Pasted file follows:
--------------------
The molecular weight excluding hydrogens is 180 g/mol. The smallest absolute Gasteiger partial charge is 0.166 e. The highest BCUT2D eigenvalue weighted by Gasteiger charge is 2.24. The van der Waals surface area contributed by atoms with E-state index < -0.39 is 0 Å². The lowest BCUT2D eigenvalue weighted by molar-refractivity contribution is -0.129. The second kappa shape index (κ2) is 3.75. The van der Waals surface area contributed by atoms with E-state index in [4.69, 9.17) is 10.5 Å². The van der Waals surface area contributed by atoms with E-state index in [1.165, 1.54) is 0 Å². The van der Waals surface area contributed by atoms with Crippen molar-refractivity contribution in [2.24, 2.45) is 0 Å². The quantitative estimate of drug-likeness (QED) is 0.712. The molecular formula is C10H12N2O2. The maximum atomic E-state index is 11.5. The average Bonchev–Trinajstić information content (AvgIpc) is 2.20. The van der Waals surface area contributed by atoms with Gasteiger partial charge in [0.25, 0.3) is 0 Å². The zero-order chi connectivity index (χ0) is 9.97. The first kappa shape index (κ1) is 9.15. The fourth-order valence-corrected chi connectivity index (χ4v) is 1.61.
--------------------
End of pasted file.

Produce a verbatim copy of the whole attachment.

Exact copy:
The molecular weight excluding hydrogens is 180 g/mol. The smallest absolute Gasteiger partial charge is 0.166 e. The highest BCUT2D eigenvalue weighted by Gasteiger charge is 2.24. The van der Waals surface area contributed by atoms with E-state index < -0.39 is 0 Å². The lowest BCUT2D eigenvalue weighted by molar-refractivity contribution is -0.129. The second kappa shape index (κ2) is 3.75. The van der Waals surface area contributed by atoms with E-state index in [4.69, 9.17) is 10.5 Å². The van der Waals surface area contributed by atoms with E-state index in [1.165, 1.54) is 0 Å². The van der Waals surface area contributed by atoms with Crippen molar-refractivity contribution in [2.24, 2.45) is 0 Å². The quantitative estimate of drug-likeness (QED) is 0.712. The molecular formula is C10H12N2O2. The maximum atomic E-state index is 11.5. The average Bonchev–Trinajstić information content (AvgIpc) is 2.20. The van der Waals surface area contributed by atoms with Gasteiger partial charge in [0.25, 0.3) is 0 Å². The zero-order chi connectivity index (χ0) is 9.97. The first kappa shape index (κ1) is 9.15. The fourth-order valence-corrected chi connectivity index (χ4v) is 1.61.